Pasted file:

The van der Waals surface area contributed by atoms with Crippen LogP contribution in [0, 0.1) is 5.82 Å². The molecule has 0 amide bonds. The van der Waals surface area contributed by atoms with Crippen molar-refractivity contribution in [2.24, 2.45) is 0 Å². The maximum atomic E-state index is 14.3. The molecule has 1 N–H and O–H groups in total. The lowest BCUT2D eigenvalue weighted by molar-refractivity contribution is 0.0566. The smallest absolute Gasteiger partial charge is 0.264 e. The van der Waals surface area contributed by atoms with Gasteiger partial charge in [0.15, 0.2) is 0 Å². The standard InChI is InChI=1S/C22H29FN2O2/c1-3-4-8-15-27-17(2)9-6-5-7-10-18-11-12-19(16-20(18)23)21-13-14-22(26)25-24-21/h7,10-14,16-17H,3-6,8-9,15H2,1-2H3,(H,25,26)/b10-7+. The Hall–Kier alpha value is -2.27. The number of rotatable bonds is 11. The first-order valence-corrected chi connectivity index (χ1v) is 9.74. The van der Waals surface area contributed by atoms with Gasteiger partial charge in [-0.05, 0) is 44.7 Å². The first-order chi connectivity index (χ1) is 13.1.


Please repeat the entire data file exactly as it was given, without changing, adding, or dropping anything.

The van der Waals surface area contributed by atoms with Crippen LogP contribution in [0, 0.1) is 5.82 Å². The molecule has 0 amide bonds. The van der Waals surface area contributed by atoms with Crippen molar-refractivity contribution in [2.24, 2.45) is 0 Å². The maximum atomic E-state index is 14.3. The molecule has 1 N–H and O–H groups in total. The lowest BCUT2D eigenvalue weighted by molar-refractivity contribution is 0.0566. The smallest absolute Gasteiger partial charge is 0.264 e. The van der Waals surface area contributed by atoms with Gasteiger partial charge in [0.15, 0.2) is 0 Å². The standard InChI is InChI=1S/C22H29FN2O2/c1-3-4-8-15-27-17(2)9-6-5-7-10-18-11-12-19(16-20(18)23)21-13-14-22(26)25-24-21/h7,10-14,16-17H,3-6,8-9,15H2,1-2H3,(H,25,26)/b10-7+. The Hall–Kier alpha value is -2.27. The number of rotatable bonds is 11. The first-order valence-corrected chi connectivity index (χ1v) is 9.74. The van der Waals surface area contributed by atoms with Gasteiger partial charge in [-0.05, 0) is 44.7 Å². The first-order chi connectivity index (χ1) is 13.1.